Kind Regards
Freddy

Hi Sue,
Thank you for your kind explanation of tortoise physiology. I have to say I could be more informed in the area of reptiles. I have a basic knowledge of mammalian systems from my secondary education. As you say things are probably a lot different for tortoises. I know there are on going studies in this area. There seems to be still a lot to learn. Once again, many thanks for your explanations Sue. They have certainly helped my own understanding of things. Take care.
Kind Regards
Freddy


No problem Freddy. I've heard some say that urinary systems in tortoises are slightly different to those of sea turtles, but not sure how accurate that statement is. I learned a lot about it when I took my little one in for his penile amputation too, as the pics looked as though he was passing urine from the penis, but accepted the vets word that there is no urethra in there. When I looked at the offending organ afterwards it was clear that it was just a groove, on the outside and not an internal tube - fascinating. I'm very lucky to have a vet that explains things well and includes me in what he is doing too.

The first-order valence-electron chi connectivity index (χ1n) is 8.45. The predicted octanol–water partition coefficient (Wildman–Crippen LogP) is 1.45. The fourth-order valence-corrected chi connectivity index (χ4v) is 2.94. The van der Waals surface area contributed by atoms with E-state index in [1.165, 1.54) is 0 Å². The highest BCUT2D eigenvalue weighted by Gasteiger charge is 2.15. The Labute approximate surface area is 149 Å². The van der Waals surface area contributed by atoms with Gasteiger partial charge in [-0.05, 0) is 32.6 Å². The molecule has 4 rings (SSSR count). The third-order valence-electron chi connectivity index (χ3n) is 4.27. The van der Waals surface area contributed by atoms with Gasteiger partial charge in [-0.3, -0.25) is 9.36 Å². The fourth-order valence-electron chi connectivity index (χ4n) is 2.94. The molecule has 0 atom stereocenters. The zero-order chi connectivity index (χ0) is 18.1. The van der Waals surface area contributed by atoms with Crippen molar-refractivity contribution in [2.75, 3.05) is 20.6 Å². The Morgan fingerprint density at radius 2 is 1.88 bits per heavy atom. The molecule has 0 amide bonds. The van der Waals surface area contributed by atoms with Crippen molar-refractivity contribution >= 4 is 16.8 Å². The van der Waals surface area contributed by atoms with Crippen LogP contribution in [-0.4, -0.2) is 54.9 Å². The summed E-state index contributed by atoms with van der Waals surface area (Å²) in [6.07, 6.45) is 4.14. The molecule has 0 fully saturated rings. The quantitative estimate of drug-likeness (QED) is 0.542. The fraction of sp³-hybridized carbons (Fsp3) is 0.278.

#27 Kelly

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Posted 12 September 2012 - 01:34 PM

I've moved some of the hibernation thread here as there are some really interesting points raised totally off topic from the original thread!!! I think it would be beneficial that they all come under this heading for people looking for advise on hibernating youngsters. :)